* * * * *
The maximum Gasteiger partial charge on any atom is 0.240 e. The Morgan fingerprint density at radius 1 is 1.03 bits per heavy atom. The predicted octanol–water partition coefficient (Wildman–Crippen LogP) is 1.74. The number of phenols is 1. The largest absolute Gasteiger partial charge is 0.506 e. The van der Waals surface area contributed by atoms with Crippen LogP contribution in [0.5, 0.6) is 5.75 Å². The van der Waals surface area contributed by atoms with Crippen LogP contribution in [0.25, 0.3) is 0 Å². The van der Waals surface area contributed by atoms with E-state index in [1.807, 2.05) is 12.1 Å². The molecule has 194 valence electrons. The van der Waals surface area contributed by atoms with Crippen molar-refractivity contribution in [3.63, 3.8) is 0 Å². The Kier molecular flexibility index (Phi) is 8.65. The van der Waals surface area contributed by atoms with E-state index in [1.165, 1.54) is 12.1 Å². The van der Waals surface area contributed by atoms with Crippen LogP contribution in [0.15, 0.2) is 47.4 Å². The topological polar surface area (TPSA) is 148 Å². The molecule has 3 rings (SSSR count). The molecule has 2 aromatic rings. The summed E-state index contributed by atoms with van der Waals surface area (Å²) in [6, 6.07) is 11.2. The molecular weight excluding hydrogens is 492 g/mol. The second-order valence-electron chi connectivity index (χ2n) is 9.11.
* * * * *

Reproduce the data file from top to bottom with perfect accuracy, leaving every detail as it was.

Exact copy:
The maximum Gasteiger partial charge on any atom is 0.240 e. The Morgan fingerprint density at radius 1 is 1.03 bits per heavy atom. The predicted octanol–water partition coefficient (Wildman–Crippen LogP) is 1.74. The number of phenols is 1. The largest absolute Gasteiger partial charge is 0.506 e. The van der Waals surface area contributed by atoms with Crippen LogP contribution in [0.5, 0.6) is 5.75 Å². The van der Waals surface area contributed by atoms with Crippen LogP contribution in [0.25, 0.3) is 0 Å². The van der Waals surface area contributed by atoms with E-state index in [1.807, 2.05) is 12.1 Å². The molecule has 194 valence electrons. The van der Waals surface area contributed by atoms with Crippen molar-refractivity contribution in [3.63, 3.8) is 0 Å². The Kier molecular flexibility index (Phi) is 8.65. The van der Waals surface area contributed by atoms with E-state index in [1.165, 1.54) is 12.1 Å². The van der Waals surface area contributed by atoms with Crippen LogP contribution in [0.15, 0.2) is 47.4 Å². The topological polar surface area (TPSA) is 148 Å². The molecule has 3 rings (SSSR count). The molecule has 2 aromatic rings. The summed E-state index contributed by atoms with van der Waals surface area (Å²) in [6, 6.07) is 11.2. The molecular weight excluding hydrogens is 492 g/mol. The second-order valence-electron chi connectivity index (χ2n) is 9.11.